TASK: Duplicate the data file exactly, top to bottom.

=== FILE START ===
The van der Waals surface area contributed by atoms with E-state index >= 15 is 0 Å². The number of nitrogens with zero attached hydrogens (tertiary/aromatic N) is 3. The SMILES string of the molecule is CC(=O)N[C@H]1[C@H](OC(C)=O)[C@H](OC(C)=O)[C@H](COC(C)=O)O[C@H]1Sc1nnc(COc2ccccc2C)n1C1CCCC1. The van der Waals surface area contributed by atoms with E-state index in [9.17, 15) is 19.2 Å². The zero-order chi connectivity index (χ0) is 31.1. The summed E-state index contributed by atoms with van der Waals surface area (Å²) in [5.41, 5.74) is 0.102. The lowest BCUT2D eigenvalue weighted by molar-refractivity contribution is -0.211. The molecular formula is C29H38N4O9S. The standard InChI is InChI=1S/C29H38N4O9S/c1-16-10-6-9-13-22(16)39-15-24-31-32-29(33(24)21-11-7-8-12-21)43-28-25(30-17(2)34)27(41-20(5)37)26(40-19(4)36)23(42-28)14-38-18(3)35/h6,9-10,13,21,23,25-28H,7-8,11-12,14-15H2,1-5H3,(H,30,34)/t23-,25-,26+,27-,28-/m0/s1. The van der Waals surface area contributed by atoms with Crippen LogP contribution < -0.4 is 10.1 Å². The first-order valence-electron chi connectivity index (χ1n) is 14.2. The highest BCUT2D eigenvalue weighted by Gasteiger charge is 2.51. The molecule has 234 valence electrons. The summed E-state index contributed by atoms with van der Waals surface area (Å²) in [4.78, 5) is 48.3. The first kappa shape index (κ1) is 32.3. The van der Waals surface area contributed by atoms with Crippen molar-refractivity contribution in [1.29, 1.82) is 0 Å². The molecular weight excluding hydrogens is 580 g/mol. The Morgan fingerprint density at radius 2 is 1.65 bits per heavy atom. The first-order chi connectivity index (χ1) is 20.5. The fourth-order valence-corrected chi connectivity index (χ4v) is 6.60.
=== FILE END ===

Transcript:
The van der Waals surface area contributed by atoms with E-state index >= 15 is 0 Å². The number of nitrogens with zero attached hydrogens (tertiary/aromatic N) is 3. The SMILES string of the molecule is CC(=O)N[C@H]1[C@H](OC(C)=O)[C@H](OC(C)=O)[C@H](COC(C)=O)O[C@H]1Sc1nnc(COc2ccccc2C)n1C1CCCC1. The van der Waals surface area contributed by atoms with E-state index in [9.17, 15) is 19.2 Å². The zero-order chi connectivity index (χ0) is 31.1. The summed E-state index contributed by atoms with van der Waals surface area (Å²) in [5.41, 5.74) is 0.102. The lowest BCUT2D eigenvalue weighted by molar-refractivity contribution is -0.211. The molecular formula is C29H38N4O9S. The standard InChI is InChI=1S/C29H38N4O9S/c1-16-10-6-9-13-22(16)39-15-24-31-32-29(33(24)21-11-7-8-12-21)43-28-25(30-17(2)34)27(41-20(5)37)26(40-19(4)36)23(42-28)14-38-18(3)35/h6,9-10,13,21,23,25-28H,7-8,11-12,14-15H2,1-5H3,(H,30,34)/t23-,25-,26+,27-,28-/m0/s1. The van der Waals surface area contributed by atoms with Crippen LogP contribution < -0.4 is 10.1 Å². The first-order valence-electron chi connectivity index (χ1n) is 14.2. The highest BCUT2D eigenvalue weighted by Gasteiger charge is 2.51. The molecule has 234 valence electrons. The summed E-state index contributed by atoms with van der Waals surface area (Å²) in [4.78, 5) is 48.3. The first kappa shape index (κ1) is 32.3. The van der Waals surface area contributed by atoms with Crippen molar-refractivity contribution in [1.29, 1.82) is 0 Å². The molecular weight excluding hydrogens is 580 g/mol. The Morgan fingerprint density at radius 2 is 1.65 bits per heavy atom. The first-order chi connectivity index (χ1) is 20.5. The fourth-order valence-corrected chi connectivity index (χ4v) is 6.60.